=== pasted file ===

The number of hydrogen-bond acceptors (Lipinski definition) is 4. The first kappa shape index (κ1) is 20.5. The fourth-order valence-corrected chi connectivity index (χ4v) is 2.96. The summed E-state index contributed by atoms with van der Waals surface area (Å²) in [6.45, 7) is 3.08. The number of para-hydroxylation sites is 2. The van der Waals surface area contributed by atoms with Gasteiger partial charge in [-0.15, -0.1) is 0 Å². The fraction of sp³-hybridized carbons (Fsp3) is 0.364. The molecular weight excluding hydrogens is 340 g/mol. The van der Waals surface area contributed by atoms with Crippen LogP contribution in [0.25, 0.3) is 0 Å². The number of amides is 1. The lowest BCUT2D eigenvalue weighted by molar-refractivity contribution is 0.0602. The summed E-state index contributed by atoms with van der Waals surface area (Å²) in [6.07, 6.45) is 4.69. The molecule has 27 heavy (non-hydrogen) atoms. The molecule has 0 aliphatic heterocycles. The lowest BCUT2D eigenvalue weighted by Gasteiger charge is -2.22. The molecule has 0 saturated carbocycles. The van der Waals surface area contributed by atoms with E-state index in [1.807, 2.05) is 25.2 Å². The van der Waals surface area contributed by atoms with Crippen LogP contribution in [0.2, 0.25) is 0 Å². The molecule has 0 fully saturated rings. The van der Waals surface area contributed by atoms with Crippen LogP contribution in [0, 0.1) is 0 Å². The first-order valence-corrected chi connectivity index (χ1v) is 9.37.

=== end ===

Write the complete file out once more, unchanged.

The number of hydrogen-bond acceptors (Lipinski definition) is 4. The first kappa shape index (κ1) is 20.5. The fourth-order valence-corrected chi connectivity index (χ4v) is 2.96. The summed E-state index contributed by atoms with van der Waals surface area (Å²) in [6.45, 7) is 3.08. The number of para-hydroxylation sites is 2. The van der Waals surface area contributed by atoms with Gasteiger partial charge in [-0.15, -0.1) is 0 Å². The fraction of sp³-hybridized carbons (Fsp3) is 0.364. The molecular weight excluding hydrogens is 340 g/mol. The van der Waals surface area contributed by atoms with Crippen LogP contribution in [0.25, 0.3) is 0 Å². The number of amides is 1. The lowest BCUT2D eigenvalue weighted by molar-refractivity contribution is 0.0602. The summed E-state index contributed by atoms with van der Waals surface area (Å²) in [6.07, 6.45) is 4.69. The molecule has 27 heavy (non-hydrogen) atoms. The molecule has 0 aliphatic heterocycles. The lowest BCUT2D eigenvalue weighted by Gasteiger charge is -2.22. The molecule has 0 saturated carbocycles. The van der Waals surface area contributed by atoms with E-state index in [1.807, 2.05) is 25.2 Å². The van der Waals surface area contributed by atoms with Crippen LogP contribution in [0.2, 0.25) is 0 Å². The molecule has 0 fully saturated rings. The van der Waals surface area contributed by atoms with Crippen LogP contribution in [0, 0.1) is 0 Å². The first-order valence-corrected chi connectivity index (χ1v) is 9.37.